THE DARK DESCENT OF ELIZABETH FRANKENSTEIN, by Kiersten White, Delacorte Press, Sept. 25, 2018, Hardcover, $18.99 (young adult)
Confession: I’ve never read Mary Shelley’s Frankenstein. So I wasn’t sure what to expect from Kiersten White’s The Dark Descent of Elizabeth Frankenstein. I was pleasantly and creepily surprised.
Elizabeth Lavenza hasn’t had a proper meal in weeks. Her thin arms are covered with bruises from her “caregiver,” and she is on the verge of being thrown into the streets . . . until she is brought to the home of Victor Frankenstein, an unsmiling, solitary boy who has everything — except a friend.
Victor is her escape from misery. Elizabeth does everything she can to make herself indispensable — and it works. She is taken in by the Frankenstein family and rewarded with a warm bed, delicious food, and dresses of the finest silk. Soon she and Victor are inseparable.
But her new life comes at a price. As the years pass, Elizabeth’s survival depends on managing Victor’s dangerous temper and entertaining his every whim, no matter how depraved. Behind her blue eyes and sweet smile lies the calculating heart of a girl determined to stay alive no matter the cost . . . as the world she knows is consumed by darkness. —Synopsis provided by Delacorte Press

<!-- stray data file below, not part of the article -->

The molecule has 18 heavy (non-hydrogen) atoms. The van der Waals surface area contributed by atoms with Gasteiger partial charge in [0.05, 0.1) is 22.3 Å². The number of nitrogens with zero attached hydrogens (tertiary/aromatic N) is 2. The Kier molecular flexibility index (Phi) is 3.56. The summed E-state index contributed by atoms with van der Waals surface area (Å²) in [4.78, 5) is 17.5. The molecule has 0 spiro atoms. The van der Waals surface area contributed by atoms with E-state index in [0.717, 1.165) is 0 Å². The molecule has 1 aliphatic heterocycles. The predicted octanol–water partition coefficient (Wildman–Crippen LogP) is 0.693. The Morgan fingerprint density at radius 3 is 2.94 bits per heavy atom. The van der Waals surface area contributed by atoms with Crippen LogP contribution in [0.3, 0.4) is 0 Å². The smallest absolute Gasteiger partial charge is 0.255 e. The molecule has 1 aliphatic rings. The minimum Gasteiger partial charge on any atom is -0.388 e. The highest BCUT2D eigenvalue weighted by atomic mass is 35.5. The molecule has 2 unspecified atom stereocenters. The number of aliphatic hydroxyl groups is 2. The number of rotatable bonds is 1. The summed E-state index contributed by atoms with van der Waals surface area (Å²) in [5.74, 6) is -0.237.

Based on what I do know about Frankenstein, Kiersten’s book mirrors the basic story of Victor’s creation of a “being” through an unorthodox scientific experiment. Where Kiersten diverges is by telling the story through Elizabeth’s eyes. And boy is her story eye opening.
I’m a fan of Kiersten’s Conquerors Saga, which reimagines the story of Vlad the Impaler. With those books in mind, I went into The Dark Descent of Elizabeth Frankenstein expecting a dark and nuanced read.
Dark and nuanced was exactly what I got. Elizabeth is a complicated character who has spent her entire life pleasing others to survive. Her past experiences clash with her dreams, and her motivations become muddled. She’s quietly fierce and flawed nearly as much as Victor.
The Dark Descent of Elizabeth Frankenstein makes me want to read Mary Shelley’s book, and then return to Kiersten’s again.
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